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by Phil Bencomo
If you found the weekend quiet around here, know that I was enjoying quiet of my own -- camping with the family at Starved Rock.
The majority of campsites weren't flooded, ours included, but the Illinois River was:
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The way the Brewers are playing, they'll be lucky to finish the season above .500. 9-21 over their last 30, and just swept by San Francisco ... the Cubs had better take advantage and give themselves some breathing room.
Now if only the Cardinals would cooperate...
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Number of the day: 54.
As in the percentage of people (as of 11:30 CT) who believe Mark Prior's role is that of a starting pitcher. 3466 votes have been cast.
Which leads me to wonder: What sort of people vote in these online polls? A majority, not merely a plurality, of voters envision Prior as some sort of feel-good Disney character, beating all odds -- and past injuries -- to make a triumphant return to the starting rotation and lead the Cubs to sweet, sweet postseason glory.
Come on now, people.
It's time to face reality. The man can't do it anymore, plain and simple. It happens to all ballplayers, some sooner than others; skills diminish, roles change. Kerry Wood finally came to terms with himself and his capabilities, and he reached the conclusion that Prior should come to. Polls like the linked above only fuel Prior's fantasies; only 15.8% voted "bullpen."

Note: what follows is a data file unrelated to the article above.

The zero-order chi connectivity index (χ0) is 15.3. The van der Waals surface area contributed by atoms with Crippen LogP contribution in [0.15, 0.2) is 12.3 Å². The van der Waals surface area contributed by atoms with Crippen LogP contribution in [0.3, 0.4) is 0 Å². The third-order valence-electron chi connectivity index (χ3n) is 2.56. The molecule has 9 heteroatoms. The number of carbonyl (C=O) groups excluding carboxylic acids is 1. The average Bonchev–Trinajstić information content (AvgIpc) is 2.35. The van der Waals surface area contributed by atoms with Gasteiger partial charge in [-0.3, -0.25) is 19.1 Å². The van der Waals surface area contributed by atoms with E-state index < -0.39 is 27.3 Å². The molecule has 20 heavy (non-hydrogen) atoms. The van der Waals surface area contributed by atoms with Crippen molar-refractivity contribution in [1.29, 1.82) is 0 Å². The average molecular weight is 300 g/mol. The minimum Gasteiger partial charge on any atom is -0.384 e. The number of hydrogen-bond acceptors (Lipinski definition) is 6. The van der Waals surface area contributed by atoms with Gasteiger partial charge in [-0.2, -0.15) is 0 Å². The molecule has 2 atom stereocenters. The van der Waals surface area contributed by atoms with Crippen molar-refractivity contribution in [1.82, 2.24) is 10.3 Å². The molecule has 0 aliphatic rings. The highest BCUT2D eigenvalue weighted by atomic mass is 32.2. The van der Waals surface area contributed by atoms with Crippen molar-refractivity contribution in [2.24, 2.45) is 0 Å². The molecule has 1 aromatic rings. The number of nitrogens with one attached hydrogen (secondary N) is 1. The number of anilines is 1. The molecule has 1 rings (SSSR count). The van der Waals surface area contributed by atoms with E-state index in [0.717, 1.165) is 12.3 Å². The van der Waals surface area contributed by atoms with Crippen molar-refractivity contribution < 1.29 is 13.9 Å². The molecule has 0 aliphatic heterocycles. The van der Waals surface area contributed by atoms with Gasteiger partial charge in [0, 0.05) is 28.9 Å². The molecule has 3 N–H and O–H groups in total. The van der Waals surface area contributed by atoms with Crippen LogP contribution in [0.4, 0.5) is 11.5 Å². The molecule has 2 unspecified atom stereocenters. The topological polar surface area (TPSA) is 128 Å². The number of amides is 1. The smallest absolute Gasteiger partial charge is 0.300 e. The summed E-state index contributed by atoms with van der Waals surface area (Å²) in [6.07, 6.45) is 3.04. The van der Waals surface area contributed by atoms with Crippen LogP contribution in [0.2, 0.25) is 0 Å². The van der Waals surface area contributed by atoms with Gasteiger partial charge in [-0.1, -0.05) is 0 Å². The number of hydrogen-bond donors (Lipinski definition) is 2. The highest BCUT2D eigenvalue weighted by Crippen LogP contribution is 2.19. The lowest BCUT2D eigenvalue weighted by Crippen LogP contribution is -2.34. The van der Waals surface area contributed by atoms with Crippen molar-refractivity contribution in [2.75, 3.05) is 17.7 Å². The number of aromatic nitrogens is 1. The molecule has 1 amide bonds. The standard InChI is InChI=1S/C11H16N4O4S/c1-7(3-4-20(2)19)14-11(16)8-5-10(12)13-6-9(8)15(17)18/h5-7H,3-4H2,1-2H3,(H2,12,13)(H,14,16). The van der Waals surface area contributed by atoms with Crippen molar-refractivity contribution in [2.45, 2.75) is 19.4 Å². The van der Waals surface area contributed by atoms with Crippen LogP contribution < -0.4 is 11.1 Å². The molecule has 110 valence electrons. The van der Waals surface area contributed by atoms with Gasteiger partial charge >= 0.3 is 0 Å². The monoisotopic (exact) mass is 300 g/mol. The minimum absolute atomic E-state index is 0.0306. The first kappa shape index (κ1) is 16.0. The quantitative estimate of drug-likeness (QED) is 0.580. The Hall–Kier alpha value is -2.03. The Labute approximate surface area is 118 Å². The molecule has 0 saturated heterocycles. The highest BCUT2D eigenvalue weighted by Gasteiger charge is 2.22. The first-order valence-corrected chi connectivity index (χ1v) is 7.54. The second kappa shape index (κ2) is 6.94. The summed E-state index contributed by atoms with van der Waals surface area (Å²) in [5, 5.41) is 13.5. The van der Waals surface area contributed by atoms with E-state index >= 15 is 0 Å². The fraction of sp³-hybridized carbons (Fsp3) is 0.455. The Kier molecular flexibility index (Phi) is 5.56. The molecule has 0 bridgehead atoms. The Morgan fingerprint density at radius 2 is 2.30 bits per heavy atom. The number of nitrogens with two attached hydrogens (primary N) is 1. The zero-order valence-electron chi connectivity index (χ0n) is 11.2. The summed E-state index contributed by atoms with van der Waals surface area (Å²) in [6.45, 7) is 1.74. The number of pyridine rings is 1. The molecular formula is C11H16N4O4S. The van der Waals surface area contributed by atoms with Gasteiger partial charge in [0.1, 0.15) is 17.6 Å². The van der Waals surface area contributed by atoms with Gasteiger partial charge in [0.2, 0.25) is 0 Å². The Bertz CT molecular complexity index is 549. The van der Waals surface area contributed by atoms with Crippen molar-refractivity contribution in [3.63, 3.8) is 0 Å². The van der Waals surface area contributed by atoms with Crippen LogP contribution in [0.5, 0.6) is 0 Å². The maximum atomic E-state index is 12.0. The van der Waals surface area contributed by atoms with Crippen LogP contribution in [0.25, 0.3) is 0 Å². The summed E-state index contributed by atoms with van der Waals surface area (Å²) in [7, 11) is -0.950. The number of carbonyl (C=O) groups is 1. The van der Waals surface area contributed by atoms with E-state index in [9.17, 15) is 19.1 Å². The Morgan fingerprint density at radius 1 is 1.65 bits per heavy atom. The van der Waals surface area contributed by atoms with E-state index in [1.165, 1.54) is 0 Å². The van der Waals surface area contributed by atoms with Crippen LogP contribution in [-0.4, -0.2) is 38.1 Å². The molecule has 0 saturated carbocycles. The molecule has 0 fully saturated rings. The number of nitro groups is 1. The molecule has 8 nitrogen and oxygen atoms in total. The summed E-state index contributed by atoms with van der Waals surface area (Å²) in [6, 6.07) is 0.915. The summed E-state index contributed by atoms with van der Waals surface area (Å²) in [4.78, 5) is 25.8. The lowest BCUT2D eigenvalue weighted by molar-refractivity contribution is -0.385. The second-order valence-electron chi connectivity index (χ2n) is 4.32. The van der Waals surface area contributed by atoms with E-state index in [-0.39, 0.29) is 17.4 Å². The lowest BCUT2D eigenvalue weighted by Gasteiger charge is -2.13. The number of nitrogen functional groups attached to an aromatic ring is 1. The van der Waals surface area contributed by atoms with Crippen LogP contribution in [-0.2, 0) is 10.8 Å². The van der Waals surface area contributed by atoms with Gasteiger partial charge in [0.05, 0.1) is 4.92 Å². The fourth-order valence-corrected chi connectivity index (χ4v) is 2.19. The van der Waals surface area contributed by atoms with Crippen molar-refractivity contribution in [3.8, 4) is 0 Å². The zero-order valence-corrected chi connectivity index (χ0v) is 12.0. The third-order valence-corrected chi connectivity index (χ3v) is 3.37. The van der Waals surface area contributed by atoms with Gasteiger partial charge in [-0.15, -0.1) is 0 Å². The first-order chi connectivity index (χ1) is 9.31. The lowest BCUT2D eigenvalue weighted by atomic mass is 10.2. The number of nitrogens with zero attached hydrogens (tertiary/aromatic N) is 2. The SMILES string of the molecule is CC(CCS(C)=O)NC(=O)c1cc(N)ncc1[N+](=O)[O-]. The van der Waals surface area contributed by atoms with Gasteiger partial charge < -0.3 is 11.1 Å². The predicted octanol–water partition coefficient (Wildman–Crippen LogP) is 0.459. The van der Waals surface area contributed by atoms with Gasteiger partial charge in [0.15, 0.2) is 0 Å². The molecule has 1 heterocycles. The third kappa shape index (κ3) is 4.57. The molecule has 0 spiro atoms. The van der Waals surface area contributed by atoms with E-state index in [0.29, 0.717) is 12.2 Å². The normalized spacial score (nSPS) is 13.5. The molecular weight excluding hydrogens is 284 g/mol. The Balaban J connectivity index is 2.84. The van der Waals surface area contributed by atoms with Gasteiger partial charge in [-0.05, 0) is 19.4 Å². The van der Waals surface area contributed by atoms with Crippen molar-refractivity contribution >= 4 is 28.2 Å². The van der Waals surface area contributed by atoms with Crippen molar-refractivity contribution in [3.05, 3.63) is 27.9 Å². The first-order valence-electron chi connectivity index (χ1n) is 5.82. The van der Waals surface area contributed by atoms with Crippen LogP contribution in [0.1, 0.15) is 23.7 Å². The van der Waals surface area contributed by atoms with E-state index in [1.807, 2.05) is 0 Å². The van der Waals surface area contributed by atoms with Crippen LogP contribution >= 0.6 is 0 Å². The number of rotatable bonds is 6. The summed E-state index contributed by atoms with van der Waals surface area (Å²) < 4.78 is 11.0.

But perhaps I'm selling the voting masses short. The poll does not specify a league -- even a sport -- when it asks, "What should Mark Prior's role be?" So perhaps the public has wisely determined that Prior's only hope of starting again is in a slow-pitch softball league, where he can lob the ball underhand without fear of shoulder and/or elbow damage.
But I doubt Prior will fall so far. The Cubs will follow the Kerry Wood regimen: Sign him to a one-year deal, get him healthy, and then stick him in the bullpen. The Cubs have invested so much time and money that I can't imagine the team will do anything but hold on to him. The opportune time to shed Prior passed years ago; if he amounts to anything, it will be as a reliever. For that reason alone, the Cubs should, and probably will, try him out of the bullpen, making it clear that failure means the end of his career with the Cubs.